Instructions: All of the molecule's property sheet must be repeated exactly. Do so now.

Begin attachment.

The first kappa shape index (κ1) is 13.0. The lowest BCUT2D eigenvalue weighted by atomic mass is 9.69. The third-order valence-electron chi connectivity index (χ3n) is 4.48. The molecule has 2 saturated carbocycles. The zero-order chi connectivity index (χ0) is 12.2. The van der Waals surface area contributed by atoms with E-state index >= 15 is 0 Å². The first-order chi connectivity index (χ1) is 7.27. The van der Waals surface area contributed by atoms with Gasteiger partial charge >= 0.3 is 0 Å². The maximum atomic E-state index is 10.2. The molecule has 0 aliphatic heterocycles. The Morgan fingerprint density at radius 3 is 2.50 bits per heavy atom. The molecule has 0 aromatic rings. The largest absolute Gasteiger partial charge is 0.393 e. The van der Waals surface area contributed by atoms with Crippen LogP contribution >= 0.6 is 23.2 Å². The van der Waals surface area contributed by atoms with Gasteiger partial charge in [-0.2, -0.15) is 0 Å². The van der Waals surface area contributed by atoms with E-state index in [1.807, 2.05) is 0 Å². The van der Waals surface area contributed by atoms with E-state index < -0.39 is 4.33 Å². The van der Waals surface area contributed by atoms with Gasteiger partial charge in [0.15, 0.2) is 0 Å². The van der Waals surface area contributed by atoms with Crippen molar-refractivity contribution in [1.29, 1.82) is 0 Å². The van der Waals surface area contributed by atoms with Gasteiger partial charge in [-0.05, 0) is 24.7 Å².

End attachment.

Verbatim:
The first kappa shape index (κ1) is 13.0. The lowest BCUT2D eigenvalue weighted by atomic mass is 9.69. The third-order valence-electron chi connectivity index (χ3n) is 4.48. The molecule has 2 saturated carbocycles. The zero-order chi connectivity index (χ0) is 12.2. The van der Waals surface area contributed by atoms with E-state index >= 15 is 0 Å². The first-order chi connectivity index (χ1) is 7.27. The van der Waals surface area contributed by atoms with Gasteiger partial charge >= 0.3 is 0 Å². The maximum atomic E-state index is 10.2. The molecule has 0 aliphatic heterocycles. The Morgan fingerprint density at radius 3 is 2.50 bits per heavy atom. The molecule has 0 aromatic rings. The largest absolute Gasteiger partial charge is 0.393 e. The van der Waals surface area contributed by atoms with Crippen LogP contribution >= 0.6 is 23.2 Å². The van der Waals surface area contributed by atoms with Gasteiger partial charge in [-0.2, -0.15) is 0 Å². The van der Waals surface area contributed by atoms with E-state index in [1.807, 2.05) is 0 Å². The van der Waals surface area contributed by atoms with E-state index < -0.39 is 4.33 Å². The van der Waals surface area contributed by atoms with Gasteiger partial charge in [0.15, 0.2) is 0 Å². The van der Waals surface area contributed by atoms with Crippen molar-refractivity contribution in [1.29, 1.82) is 0 Å². The van der Waals surface area contributed by atoms with Gasteiger partial charge in [-0.05, 0) is 24.7 Å².